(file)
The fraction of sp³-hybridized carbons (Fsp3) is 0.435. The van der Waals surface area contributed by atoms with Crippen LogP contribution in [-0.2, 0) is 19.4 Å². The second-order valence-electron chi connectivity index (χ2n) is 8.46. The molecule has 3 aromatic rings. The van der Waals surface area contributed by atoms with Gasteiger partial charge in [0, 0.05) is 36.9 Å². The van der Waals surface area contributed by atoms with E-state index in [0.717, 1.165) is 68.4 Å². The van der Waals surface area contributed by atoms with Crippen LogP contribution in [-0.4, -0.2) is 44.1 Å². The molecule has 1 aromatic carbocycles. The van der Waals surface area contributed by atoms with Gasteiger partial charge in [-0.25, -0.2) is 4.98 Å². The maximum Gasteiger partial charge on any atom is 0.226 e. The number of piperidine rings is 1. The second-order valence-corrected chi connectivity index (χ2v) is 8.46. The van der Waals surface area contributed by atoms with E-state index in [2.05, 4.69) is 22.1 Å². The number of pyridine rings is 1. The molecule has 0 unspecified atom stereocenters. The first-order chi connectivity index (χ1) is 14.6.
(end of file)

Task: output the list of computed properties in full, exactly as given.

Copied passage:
The fraction of sp³-hybridized carbons (Fsp3) is 0.435. The van der Waals surface area contributed by atoms with Crippen LogP contribution in [-0.2, 0) is 19.4 Å². The second-order valence-electron chi connectivity index (χ2n) is 8.46. The molecule has 3 aromatic rings. The van der Waals surface area contributed by atoms with Gasteiger partial charge in [0, 0.05) is 36.9 Å². The van der Waals surface area contributed by atoms with E-state index in [0.717, 1.165) is 68.4 Å². The van der Waals surface area contributed by atoms with Crippen LogP contribution in [-0.4, -0.2) is 44.1 Å². The molecule has 1 aromatic carbocycles. The van der Waals surface area contributed by atoms with Gasteiger partial charge in [-0.25, -0.2) is 4.98 Å². The maximum Gasteiger partial charge on any atom is 0.226 e. The number of piperidine rings is 1. The second-order valence-corrected chi connectivity index (χ2v) is 8.46. The van der Waals surface area contributed by atoms with E-state index in [2.05, 4.69) is 22.1 Å². The number of pyridine rings is 1. The molecule has 0 unspecified atom stereocenters. The first-order chi connectivity index (χ1) is 14.6.